A four paragraph news story caught my eye recently and reminded me how fickle, indeed, is the finger of fate.
It was datelined Louisiana and concerned one George St. Pierre who claimed to have purchased for $10 a postage stamped-sized swatch of cloth that was supposedly snipped from the coat President Lincoln was wearing when he was assassinated.
The story said St. Pierre was planning to put the framed swatch up for sale on GoAntiques.com with a minimum bid of $1 million. It also said Lincoln collectors are skeptical.
However, old George’s claim might possibly be true—and I can tell you why.
In the fall of 1958, I came from Stars and Stripes in Tokyo, Japan, to work for the Greensboro (N.C.) Daily News as its political cartoonist. The editorial page staff secretary was Mrs. J. Marvin Smith. “Dot”, as she was fondly called was a vivacious lady I guessed to be in the upper sixties range, agewise. She was warm and wonderfully efficient at keeping us professionally correct and on schedule. She took my wife and I under her wing and we became good friends.
Over dinner and drinks one evening she revealed a remarkable story.
Her grandfather, Alphonse Donn worked as a personal guard in the White House and was a favorite of President Lincoln. After Lincoln was shot, Mr. Donn inquired of Mrs. Lincoln as to what he should do with the Brooks Brothers suit the President was wearing. It was unsightly and soaked with blood. Smith’s grandfather told her Mrs. Lincoln said something to the effect that she didn’t care, just get it out her sight—and gave it to him.
That is how the frock coat and pants came to be owned by Dorothy Smith and kept in a vault in Greensboro, North Carolina.
In 1875 P.T. Barnum tried to buy the suit, offering Smith’s grandfather $25,000 but he would not sell it. In 1915, the 64th U.S. Congress introduced a bill to buy the suit for the Lincoln Memorial for $7,500. Smith’s grandfather also turned them down. He kept the suit at his home and showed it to friends and visitors, but that proved to be an unfortunate decision.
“He found that when he turned his back or left the room, his visitors would cut souvenir snips of cloth from the sleeve,” Dorothy said. “The collar, however is intact, with bloodstains from the fatal bullet. There are some moth holes in the front of trousers, but those may have been made while Lincoln owned them He was not, from what I have read, the most careful man in his clothing habits.”
The suit and coat had been carefully authenticated. The clothing was made by Brooks Brothers for President Lincoln’s second inaugural and alleged to be made of wool finer than cashmere. In 1918, the seamstress who sewed the lining in the frock coat testified that it was, indeed, the one she worked on.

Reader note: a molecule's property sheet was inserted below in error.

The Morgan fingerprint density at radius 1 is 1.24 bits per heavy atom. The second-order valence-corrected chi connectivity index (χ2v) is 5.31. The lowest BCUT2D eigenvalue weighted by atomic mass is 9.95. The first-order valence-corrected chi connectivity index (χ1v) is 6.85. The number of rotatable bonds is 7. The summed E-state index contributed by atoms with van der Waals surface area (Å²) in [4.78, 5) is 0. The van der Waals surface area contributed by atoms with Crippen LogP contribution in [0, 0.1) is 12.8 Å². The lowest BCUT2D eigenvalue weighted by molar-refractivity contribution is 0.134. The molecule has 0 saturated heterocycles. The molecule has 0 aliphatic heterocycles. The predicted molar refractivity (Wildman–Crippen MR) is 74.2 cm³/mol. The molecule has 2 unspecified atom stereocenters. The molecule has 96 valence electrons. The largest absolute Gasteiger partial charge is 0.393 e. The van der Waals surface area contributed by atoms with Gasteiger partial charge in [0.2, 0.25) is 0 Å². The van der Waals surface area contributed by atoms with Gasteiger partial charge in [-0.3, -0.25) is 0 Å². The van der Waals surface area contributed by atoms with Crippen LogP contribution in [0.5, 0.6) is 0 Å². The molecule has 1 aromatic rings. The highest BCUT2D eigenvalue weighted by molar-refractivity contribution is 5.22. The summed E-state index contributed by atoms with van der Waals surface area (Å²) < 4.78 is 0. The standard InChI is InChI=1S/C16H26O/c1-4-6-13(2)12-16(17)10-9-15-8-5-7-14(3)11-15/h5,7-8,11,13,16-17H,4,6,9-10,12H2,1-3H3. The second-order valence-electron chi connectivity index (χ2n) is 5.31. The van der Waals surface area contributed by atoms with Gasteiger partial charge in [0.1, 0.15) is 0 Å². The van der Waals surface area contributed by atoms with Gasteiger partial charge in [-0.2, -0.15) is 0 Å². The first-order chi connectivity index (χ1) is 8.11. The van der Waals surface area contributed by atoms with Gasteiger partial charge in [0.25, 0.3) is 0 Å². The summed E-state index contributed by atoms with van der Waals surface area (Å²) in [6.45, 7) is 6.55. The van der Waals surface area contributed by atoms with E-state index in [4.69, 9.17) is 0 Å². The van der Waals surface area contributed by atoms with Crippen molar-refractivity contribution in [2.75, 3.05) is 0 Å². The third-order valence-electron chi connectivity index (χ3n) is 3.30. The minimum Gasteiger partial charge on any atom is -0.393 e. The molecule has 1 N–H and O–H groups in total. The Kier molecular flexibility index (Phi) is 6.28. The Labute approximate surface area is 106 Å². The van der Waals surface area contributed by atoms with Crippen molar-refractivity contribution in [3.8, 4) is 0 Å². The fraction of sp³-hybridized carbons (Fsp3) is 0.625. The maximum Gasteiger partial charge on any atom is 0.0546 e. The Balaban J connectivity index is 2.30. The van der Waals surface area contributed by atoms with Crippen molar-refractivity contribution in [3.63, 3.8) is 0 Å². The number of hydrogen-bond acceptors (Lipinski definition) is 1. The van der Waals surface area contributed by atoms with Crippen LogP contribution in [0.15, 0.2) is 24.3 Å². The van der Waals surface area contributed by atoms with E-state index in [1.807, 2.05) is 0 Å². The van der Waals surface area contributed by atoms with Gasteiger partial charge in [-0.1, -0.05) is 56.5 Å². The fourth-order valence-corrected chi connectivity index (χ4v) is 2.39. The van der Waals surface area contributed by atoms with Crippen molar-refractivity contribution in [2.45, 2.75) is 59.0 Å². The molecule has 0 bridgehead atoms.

The lining was what made the long-tailed frock coat unique. The hand-stitching featured an intricate pattern, in color, of an American eagle, with its wings spread, holding in its beak a ribbon bearing the inscription “One Country, One Destiny.” The New York Times called it “the most expensive Brooks Brothers suit of all time.
Dorothy Smith also had letters from Mrs. Lincoln to her grandfather. She kept the papers in a safe deposit box.
By 1968, I had moved from the Greensboro Daily News, via the Kansas City Star to the Milwaukee Journal —and Dorothy Smith was now a widow living in Georgia on a meager retirement income. She was still trying to find a buyer willing to purchase the suit and donate it to the Lincoln Museum in the renovated Ford’s theater.
The Interior Department of the federal government wanted the clothing for display but the department could not get authorization to buy the historic apparel nor find a private patron to sponsor the purchase. Also, previous potential buyers were turned off by the shabby, crusted appearance of the outfit. Smith was asking $50,000 as a purchase price.
Brooks Brothers was approached by Interior Department officials asking them to purchase the Lincoln suit and donate it to the museum. A spokesman for the firm said he thought $50,000"was too high a price even for a President Lincoln owned Brooks Brother’s suit.”
In some desperation, Dorothy phoned me at the Journal to ask if I had any connections in Washington that I might tap—or any other ideas. I decided that before I tried to lobby a senator or congressman it would be wise to have a feature story as a foundation. A columnist friend at the paper interviewed Smith by phone and wrote a nice feature article.
As a result of that story, a Milwaukee based company ultimately purchased the suit and donated it to the Lincoln Museum—reportedly paying a 'whopping' price of $10,000. I often wondered what the donation appraisal figure turned out to be.